Activists turn up the heat on climate
Effort to raise awareness of warming risks
Schools of environmentalists clad in snorkels, inner tubes, swim caps, and wellies flocked to Boston Harbor yesterday to raise awareness about climate change.
A man wrapped in a wet suit slid belly down near the crowd of 200 people gathered at Christopher Columbus Park, home to one of more than 5,200 events in 181 countries organized for the 350.org International Day of Climate Action.
“I want the earth to survive,’’ said 60-year-old Susan McLucas, a red snorkel pushing up her gray hair. “I don’t want our children and grandchildren to have to rush for higher ground.’’
As people hoisted green and yellow kayaks in the air, Seth Itzkan of Medford held a hockey stick and a poster that read: “Bring back the ice!’’
“People need to understand how important ice is to our climate,’’ Itzkan said. “We need a healthy North Pole.’’
Billed as the world’s largest political environmental effort, yesterday’s events sought to push 350 - the parts per million some leading scientists say is the safe limit for carbon dioxide in the atmosphere - into the spotlight. (The carbon dioxide rate hung at 387 parts per million yesterday, according to 350.org.) Industrial pollution kicks up the rate.
The international gatherings, organized by 350.org founder and Lexington native Bill McKibben, ranged from a submerged group of scuba divers in the Great Barrier Reef in Australia to a potluck in Wellfleet.
“We’re taking the most important number in the world and trying to make it the most well known,’’ said McKibben, who was interviewed by phone yesterday from New York.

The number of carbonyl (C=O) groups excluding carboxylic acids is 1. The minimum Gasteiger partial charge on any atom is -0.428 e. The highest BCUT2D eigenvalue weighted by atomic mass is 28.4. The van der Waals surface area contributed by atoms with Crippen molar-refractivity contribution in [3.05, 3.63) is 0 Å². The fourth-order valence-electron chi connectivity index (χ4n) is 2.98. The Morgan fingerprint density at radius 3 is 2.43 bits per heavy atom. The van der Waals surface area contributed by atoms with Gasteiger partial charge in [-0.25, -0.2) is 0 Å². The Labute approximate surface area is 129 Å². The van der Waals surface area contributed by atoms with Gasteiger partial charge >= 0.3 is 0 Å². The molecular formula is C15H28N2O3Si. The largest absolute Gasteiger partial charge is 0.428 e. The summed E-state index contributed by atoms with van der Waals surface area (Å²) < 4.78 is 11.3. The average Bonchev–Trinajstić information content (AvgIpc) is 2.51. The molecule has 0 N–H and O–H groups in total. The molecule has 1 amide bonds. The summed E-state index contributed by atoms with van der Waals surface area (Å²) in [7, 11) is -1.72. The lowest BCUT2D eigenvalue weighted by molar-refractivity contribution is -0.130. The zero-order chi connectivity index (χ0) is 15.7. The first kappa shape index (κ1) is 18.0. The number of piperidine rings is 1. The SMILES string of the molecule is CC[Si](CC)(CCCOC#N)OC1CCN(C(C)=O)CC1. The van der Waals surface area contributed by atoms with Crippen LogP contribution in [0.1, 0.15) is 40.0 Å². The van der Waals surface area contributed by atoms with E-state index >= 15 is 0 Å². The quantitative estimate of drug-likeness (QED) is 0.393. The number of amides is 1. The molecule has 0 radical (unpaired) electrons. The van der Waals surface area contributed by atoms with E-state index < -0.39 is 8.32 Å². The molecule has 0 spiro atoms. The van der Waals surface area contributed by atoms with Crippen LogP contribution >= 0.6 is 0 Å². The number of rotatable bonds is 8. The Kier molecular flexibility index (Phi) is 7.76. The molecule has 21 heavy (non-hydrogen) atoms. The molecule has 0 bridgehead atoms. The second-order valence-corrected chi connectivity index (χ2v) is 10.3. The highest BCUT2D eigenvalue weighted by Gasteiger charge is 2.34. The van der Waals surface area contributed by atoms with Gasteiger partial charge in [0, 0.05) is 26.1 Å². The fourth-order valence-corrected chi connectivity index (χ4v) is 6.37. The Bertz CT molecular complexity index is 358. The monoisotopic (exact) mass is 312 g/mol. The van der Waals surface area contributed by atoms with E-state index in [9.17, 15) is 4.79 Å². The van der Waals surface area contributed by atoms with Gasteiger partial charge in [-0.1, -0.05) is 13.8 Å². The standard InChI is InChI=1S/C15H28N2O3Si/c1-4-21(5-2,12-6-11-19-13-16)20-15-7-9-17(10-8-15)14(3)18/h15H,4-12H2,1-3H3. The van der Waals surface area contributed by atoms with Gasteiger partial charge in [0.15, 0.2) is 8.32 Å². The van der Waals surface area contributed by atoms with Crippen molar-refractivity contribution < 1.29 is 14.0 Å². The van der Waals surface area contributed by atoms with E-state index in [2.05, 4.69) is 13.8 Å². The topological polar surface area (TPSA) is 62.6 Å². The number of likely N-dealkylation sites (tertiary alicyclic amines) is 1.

Red-shirted climbers in Middlebury, Vt., took their cause to the hills, forming a large 3, 5, and 0 on a craggy mountain.
In Massachusetts, dozens of college students toting sleeping bags pitched tents last night on quads at Northeastern University and Tufts, to rally for clean energy.
The students, part of The Leadership Campaign, plan to reconvene on Boston Common tonight and every Sunday until world leaders meet at Copenhagen in December to craft a new pact for global warming.
Craig Altemose, a 25-year-old Harvard graduate student who organized the sleep-out, said he was inspired by 20-somethings who molded the face of protests during civil rights movements.
“People were killed by the police and hit with rifles,’’ he said. “What we’re doing is sleeping outside. Sure it’ll be cold.
“This is about a lot more than drowning polar bears and melting glaciers,’’ Altemose added.
Sunday school students, grandparents, and tourists rang a 2,400-pound bell more than 350 times at King’s Chapel along the Freedom Trail in Boston, one of scores of churches tolling for climate change.
In New Bedford, a 15-foot sailboat hoisted a sail emblazoned with a 350 logo.
Organizers in the fishing city hoped to open up discussion about ocean acidification, a climate change phenomena that could dissolve shells of scallops and oysters.
An actress dressed as Henry David Thoreau was among 50 people picking up bits of trash and spreading seaweed in a giant 350 on a beach in Wellfleet.
Kite surfers and an Australian shepherd named Dune joined in the festivities and photos.
Harriet Korim, a 63-year-old former Wellfleet recycling commissioner along for the cleanup, said people can take baby steps like forgoing beach bonfires to reduce their carbon footprint and bring carbon levels down to 350 (or even 349, the phone exchange in Wellfleet).
“I figure I can do a virtual beach fire,’’ she said, while whipping up a fish chowder with carrots, fennel, and mushrooms for the potluck.
“Instead of having meetings and demonstrations that are the same old, same old, we’re organizing the things we love,’’ she said.